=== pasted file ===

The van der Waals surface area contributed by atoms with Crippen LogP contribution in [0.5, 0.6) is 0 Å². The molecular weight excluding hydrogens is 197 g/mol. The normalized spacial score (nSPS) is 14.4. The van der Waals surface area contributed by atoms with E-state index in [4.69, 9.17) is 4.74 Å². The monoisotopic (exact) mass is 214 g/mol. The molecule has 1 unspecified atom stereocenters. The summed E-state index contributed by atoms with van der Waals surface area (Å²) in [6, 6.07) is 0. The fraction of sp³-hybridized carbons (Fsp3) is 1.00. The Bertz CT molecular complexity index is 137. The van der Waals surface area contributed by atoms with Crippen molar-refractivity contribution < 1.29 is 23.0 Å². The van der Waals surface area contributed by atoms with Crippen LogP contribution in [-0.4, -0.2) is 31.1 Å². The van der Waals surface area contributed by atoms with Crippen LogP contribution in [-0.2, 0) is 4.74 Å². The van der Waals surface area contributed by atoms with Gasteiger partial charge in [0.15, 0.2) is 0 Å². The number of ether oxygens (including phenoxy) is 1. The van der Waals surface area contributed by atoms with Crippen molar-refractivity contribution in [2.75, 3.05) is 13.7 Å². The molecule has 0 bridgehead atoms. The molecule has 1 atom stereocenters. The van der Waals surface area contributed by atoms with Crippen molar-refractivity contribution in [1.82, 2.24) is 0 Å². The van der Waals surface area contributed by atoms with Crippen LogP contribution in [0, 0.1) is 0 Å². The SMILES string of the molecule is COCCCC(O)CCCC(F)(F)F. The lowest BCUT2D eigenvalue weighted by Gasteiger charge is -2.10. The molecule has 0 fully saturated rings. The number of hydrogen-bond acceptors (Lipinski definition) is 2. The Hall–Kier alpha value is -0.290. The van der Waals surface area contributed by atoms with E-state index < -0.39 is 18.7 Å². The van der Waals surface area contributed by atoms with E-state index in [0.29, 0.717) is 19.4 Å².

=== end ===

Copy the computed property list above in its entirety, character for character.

The van der Waals surface area contributed by atoms with Crippen LogP contribution in [0.5, 0.6) is 0 Å². The molecular weight excluding hydrogens is 197 g/mol. The normalized spacial score (nSPS) is 14.4. The van der Waals surface area contributed by atoms with E-state index in [4.69, 9.17) is 4.74 Å². The monoisotopic (exact) mass is 214 g/mol. The molecule has 1 unspecified atom stereocenters. The summed E-state index contributed by atoms with van der Waals surface area (Å²) in [6, 6.07) is 0. The fraction of sp³-hybridized carbons (Fsp3) is 1.00. The Bertz CT molecular complexity index is 137. The van der Waals surface area contributed by atoms with Crippen molar-refractivity contribution < 1.29 is 23.0 Å². The van der Waals surface area contributed by atoms with Crippen LogP contribution in [-0.4, -0.2) is 31.1 Å². The van der Waals surface area contributed by atoms with Crippen LogP contribution in [-0.2, 0) is 4.74 Å². The van der Waals surface area contributed by atoms with Gasteiger partial charge in [0.15, 0.2) is 0 Å². The number of ether oxygens (including phenoxy) is 1. The van der Waals surface area contributed by atoms with Crippen molar-refractivity contribution in [2.75, 3.05) is 13.7 Å². The molecule has 0 bridgehead atoms. The molecule has 1 atom stereocenters. The van der Waals surface area contributed by atoms with Crippen molar-refractivity contribution in [1.82, 2.24) is 0 Å². The van der Waals surface area contributed by atoms with Crippen LogP contribution in [0, 0.1) is 0 Å². The SMILES string of the molecule is COCCCC(O)CCCC(F)(F)F. The lowest BCUT2D eigenvalue weighted by Gasteiger charge is -2.10. The molecule has 0 fully saturated rings. The number of hydrogen-bond acceptors (Lipinski definition) is 2. The Hall–Kier alpha value is -0.290. The van der Waals surface area contributed by atoms with E-state index < -0.39 is 18.7 Å². The van der Waals surface area contributed by atoms with E-state index in [0.29, 0.717) is 19.4 Å².